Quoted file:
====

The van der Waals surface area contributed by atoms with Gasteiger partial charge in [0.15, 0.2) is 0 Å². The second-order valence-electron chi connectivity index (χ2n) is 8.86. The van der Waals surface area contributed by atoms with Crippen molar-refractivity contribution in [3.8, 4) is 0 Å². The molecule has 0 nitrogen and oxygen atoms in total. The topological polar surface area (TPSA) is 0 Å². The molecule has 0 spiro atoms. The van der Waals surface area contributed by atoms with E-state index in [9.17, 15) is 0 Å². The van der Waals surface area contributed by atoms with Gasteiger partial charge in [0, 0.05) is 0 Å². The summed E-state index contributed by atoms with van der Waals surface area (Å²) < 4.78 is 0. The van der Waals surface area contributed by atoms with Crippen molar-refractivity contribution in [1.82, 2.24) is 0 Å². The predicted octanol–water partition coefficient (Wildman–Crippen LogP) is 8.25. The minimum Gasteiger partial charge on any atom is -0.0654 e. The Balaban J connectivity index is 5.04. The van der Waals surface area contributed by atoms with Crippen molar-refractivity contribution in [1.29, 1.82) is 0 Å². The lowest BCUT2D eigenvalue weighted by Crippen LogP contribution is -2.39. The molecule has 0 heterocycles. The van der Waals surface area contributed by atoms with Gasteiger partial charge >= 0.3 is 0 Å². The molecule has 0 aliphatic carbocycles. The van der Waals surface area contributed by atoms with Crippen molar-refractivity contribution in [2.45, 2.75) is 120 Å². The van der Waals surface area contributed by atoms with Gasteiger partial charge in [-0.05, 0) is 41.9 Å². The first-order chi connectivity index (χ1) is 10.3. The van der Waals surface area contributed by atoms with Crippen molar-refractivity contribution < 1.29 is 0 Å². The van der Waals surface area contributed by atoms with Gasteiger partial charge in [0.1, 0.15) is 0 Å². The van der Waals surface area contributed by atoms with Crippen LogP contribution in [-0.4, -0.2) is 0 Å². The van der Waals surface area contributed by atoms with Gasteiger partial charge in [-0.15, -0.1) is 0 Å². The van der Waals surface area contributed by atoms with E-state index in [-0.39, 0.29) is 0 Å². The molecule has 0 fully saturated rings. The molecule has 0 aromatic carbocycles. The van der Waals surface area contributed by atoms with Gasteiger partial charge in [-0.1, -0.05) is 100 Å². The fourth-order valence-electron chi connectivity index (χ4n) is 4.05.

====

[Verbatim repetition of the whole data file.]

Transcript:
The van der Waals surface area contributed by atoms with Gasteiger partial charge in [0.15, 0.2) is 0 Å². The second-order valence-electron chi connectivity index (χ2n) is 8.86. The van der Waals surface area contributed by atoms with Crippen molar-refractivity contribution in [3.8, 4) is 0 Å². The molecule has 0 nitrogen and oxygen atoms in total. The topological polar surface area (TPSA) is 0 Å². The molecule has 0 spiro atoms. The van der Waals surface area contributed by atoms with E-state index in [9.17, 15) is 0 Å². The van der Waals surface area contributed by atoms with Gasteiger partial charge in [0, 0.05) is 0 Å². The summed E-state index contributed by atoms with van der Waals surface area (Å²) < 4.78 is 0. The van der Waals surface area contributed by atoms with Crippen molar-refractivity contribution in [1.82, 2.24) is 0 Å². The predicted octanol–water partition coefficient (Wildman–Crippen LogP) is 8.25. The minimum Gasteiger partial charge on any atom is -0.0654 e. The Balaban J connectivity index is 5.04. The van der Waals surface area contributed by atoms with Crippen molar-refractivity contribution in [1.29, 1.82) is 0 Å². The lowest BCUT2D eigenvalue weighted by Crippen LogP contribution is -2.39. The molecule has 0 heterocycles. The van der Waals surface area contributed by atoms with Gasteiger partial charge >= 0.3 is 0 Å². The molecule has 0 aliphatic carbocycles. The van der Waals surface area contributed by atoms with Crippen molar-refractivity contribution in [2.45, 2.75) is 120 Å². The van der Waals surface area contributed by atoms with Gasteiger partial charge in [-0.05, 0) is 41.9 Å². The first-order chi connectivity index (χ1) is 10.3. The van der Waals surface area contributed by atoms with Crippen molar-refractivity contribution < 1.29 is 0 Å². The van der Waals surface area contributed by atoms with Gasteiger partial charge in [0.1, 0.15) is 0 Å². The van der Waals surface area contributed by atoms with Crippen LogP contribution in [-0.4, -0.2) is 0 Å². The van der Waals surface area contributed by atoms with Gasteiger partial charge in [-0.15, -0.1) is 0 Å². The van der Waals surface area contributed by atoms with E-state index in [-0.39, 0.29) is 0 Å². The molecule has 0 fully saturated rings. The molecule has 0 aromatic carbocycles. The van der Waals surface area contributed by atoms with Gasteiger partial charge in [-0.1, -0.05) is 100 Å². The fourth-order valence-electron chi connectivity index (χ4n) is 4.05.